Rhianna Lakin is a pilot working to improve the world with drone technology. She first became inspired to use drones for good causes when she was living in Indonesia in 2003. Illegal logging at the time resulted in a flash flood that killed hundreds of people.
“It was the most horrific scene that I’ve ever seen in my life,” Lakin said. She realized the power of drone technology as a watchdog for powerful corporations: “It was that moment for me where I was awoken, where I was like, we can expose them.”
Beyond surveillance, Lakin realized that the technology has many applications, from blood delivery in rural areas to monitoring endangered species populations.
During the 2016 Dakota Access Pipeline (#NoDAPL) protests, Lakin trained and supported indigenous drone pilots, who were then able to document the progress of the pipeline and the interactions between law enforcement and indigenous water protectors. Lakin said that the drones helped to hold people accountable for their actions, and made the protestors more comfortable and empowered.
“The police were pretty brutal,” Lakin said. Drones piloted by indigenous people captured police using water cannons and smoke bombs on protesters, which helped change the tenor of the national conversation about police brutality during protests and demonstrations.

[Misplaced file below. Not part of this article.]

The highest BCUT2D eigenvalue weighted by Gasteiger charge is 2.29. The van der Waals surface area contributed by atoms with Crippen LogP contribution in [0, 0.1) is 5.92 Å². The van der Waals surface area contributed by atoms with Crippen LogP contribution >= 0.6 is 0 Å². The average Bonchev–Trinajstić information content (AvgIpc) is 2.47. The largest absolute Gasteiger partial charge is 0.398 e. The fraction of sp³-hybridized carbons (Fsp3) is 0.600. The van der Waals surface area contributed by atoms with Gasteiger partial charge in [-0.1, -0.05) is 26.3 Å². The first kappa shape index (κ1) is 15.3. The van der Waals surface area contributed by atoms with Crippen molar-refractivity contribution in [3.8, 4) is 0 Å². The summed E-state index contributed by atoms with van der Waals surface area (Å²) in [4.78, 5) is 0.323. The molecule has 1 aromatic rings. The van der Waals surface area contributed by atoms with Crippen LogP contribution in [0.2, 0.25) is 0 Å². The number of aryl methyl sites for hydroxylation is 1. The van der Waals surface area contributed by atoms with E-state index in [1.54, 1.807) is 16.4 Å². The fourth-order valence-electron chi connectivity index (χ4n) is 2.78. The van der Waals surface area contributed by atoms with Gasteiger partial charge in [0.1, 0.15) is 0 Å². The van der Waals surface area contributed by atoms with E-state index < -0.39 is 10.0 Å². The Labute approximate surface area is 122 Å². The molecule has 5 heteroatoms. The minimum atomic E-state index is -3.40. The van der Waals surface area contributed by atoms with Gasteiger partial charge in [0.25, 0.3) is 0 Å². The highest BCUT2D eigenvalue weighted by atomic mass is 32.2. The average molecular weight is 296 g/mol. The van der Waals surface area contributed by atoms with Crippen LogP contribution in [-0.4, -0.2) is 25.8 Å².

Despite all of Lakin’s optimism about the potential of drones to be used for good, she is worried about other applications, such as police using drones for facial recognition of protestors. “I can’t help but feel that way when as much as they can be used for good, they can be used for bad,” Lakin said.
This is one of the many reasons that Lakin founded Amelia Dronehart, a global community of women who work in the drone field to inspire them to use their skills to effect change. In the last four years, over 600 women have joined. “What I really love to try and promote now is for other people to do the things I wish that I could be doing right now,” Lakin said. “And that’s a big reason that I want more girls involved.”
Lakin said that flying makes her realize how small she is, but also how much an individual can contribute to helping the world. “When I fly, it’s like the most humble experience that there is for me,” she said.
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